Imagine you are at a lottery shop and have to buy 1 ticket. The owner of the shop randomly picks a number between 1 to 1000 and the person with that ticket wins the lottery. Suppose he uses this following code to pick the random number.

```
#include <stdio.h>
#include <stdlib.h>
int main()
{
int x = rand()%1000 + 1;
printf("%d\n", x);
return 0;
}
```

You are at luck since we can “predict” that the code will always return 384. Continue reading the article to know why this happens.

### What are random numbers and why do we care about them?

Random numbers are numbers that are generated in a way that they cannot be predicted and follow no pattern. Each number has an equal probability of being chosen.

In the world of cryptography, random numbers are fundamental in generating encryption keys and securing communication. If the random numbers used in cryptographic systems aren’t truly random or unpredictable, the entire system becomes vulnerable to attacks.

### How to generate them?

There are mainly 2 types of random number generators(RNGs):

Pseudo Random Number Generator (PRNG)

True Random Number Generator (TRNG)

### Pseudo Random Number Generators

These are numbers that appear random but are generated by deterministic processes, usually algorithms. They are called pseudorandom because, while they can mimic randomness, they are based on an initial seed value, and the sequence can be reproduced if the seed is known. This is widely used because true randomness is hard to achieve purely using code.

Seed value is a number which uniquely characterizes the sequence of random numbers. We can use the seed value to get back the sequence thus enabling us to predict future random numbers.

Examples for PRNGs include LCG, Mersenne Twister, Xorshift, and Middle Square Method. Let’s look into LCG:

### Linear Congruence Generator (LCG)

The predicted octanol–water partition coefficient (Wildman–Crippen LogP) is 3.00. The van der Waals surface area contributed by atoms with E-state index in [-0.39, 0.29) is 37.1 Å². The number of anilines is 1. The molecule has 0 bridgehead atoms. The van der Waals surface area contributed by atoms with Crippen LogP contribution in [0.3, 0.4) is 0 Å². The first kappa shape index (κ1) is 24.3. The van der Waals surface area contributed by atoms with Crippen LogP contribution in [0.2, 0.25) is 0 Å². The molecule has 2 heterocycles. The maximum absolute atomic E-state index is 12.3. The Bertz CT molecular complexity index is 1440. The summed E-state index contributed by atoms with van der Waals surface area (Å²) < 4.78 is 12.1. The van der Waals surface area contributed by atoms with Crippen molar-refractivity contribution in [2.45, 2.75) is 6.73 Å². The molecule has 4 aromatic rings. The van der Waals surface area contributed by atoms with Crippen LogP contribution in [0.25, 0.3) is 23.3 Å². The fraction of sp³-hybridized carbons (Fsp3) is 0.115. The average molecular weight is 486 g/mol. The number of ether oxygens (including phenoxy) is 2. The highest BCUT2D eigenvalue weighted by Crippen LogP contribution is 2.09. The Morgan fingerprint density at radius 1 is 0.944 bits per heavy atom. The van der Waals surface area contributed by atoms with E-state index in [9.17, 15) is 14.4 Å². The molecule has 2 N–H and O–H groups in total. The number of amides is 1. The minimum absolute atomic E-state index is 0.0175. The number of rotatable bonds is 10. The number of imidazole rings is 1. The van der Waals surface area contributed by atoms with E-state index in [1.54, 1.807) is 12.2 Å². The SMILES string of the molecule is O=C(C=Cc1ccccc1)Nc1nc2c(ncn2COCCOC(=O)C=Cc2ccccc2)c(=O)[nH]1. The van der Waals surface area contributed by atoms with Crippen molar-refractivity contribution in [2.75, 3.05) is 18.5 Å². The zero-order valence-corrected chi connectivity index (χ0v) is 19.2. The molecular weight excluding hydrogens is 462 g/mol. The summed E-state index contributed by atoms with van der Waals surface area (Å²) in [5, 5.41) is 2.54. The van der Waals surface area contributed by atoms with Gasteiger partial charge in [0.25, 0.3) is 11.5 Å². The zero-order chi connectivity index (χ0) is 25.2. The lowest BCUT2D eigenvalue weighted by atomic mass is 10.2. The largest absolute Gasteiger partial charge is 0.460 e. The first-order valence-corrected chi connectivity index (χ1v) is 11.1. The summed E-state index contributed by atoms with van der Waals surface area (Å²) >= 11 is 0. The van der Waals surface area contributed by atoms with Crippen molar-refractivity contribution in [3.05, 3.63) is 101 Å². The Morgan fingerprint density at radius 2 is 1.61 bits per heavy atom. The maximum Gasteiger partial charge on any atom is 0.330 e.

It is one of the oldest and simplest PRNG algorithms. It is based on the following recurrence relation:

$$X_{n+1} = (aX_n + c)\mod m$$

Where:

$$X_n \text{ is the current number}$$

$$X_{n+1} \text{ is the next number}$$

$$a \text{ is the multiplier constant}$$

$$c \text{ is the increment constant}$$

$$m \text{ is the prime modulus}$$

This recurrence generates numbers in the interval `0`

to `m-1`

. We start off by choosing the first number of the sequence which is the seed and get the subsequent numbers by the recurrence.

For example:

Let:

$$X_1 = 11 \text{, } a = 3\text{, } c = 13 \text{ and } m = 67$$

```
#include <stdio.h>
#include <stdlib.h>
int seed = 11;
int a = 3;
int c = 13;
int m = 67;
int LCG_next_number(int current_number){
int next_number = (a*current_number + c)%m;
return next_number;
}
int main()
{
int current_number = seed;
int length = 10;
for (int i = 0; i < length; i++)
{
printf("%d, ", current_number);
int next_number = LCG_next_number(current_number);
current_number = next_number;
}
printf("\n");
return 0;
}
```

The first 10 numbers are: `11, 46, 17, 64, 4, 25, 21, 9, 40, 66`

There are a few issues with this type of generation:

**Periodicity**:Let’s look at the first 50 terms of this sequence:

`11, 46, 17, 64, 4, 25, 21, 9, 40, 66, 10, 43, 8, 37, 57, 50, 29, 33, 45, 14, 55, 44, 11, 46, 17, 64, 4, 25, 21, 9, 40, 66, 10, 43, 8, 37, 57, 50, 29, 33, 45, 14, 55, 44, 11, 46, 17, 64, 4, 25`

We can notice the numbers repeat after a certain point, i.e after the 22nd number, we repeat

`11, 46, 17, 64, 4, 25, 21, 9, 40, 66, 10, 43, 8, 37, 57, 50, 29, 33, 45, 14, 55, 44`

forever. This is clearly bad for a RNG.The period is the number of values generated before the sequence starts repeating. The maximum period of an LCG is

`m`

, but in practice, the actual period is usually much shorter depending on the choice of parameters`a`

,`c`

, and`m`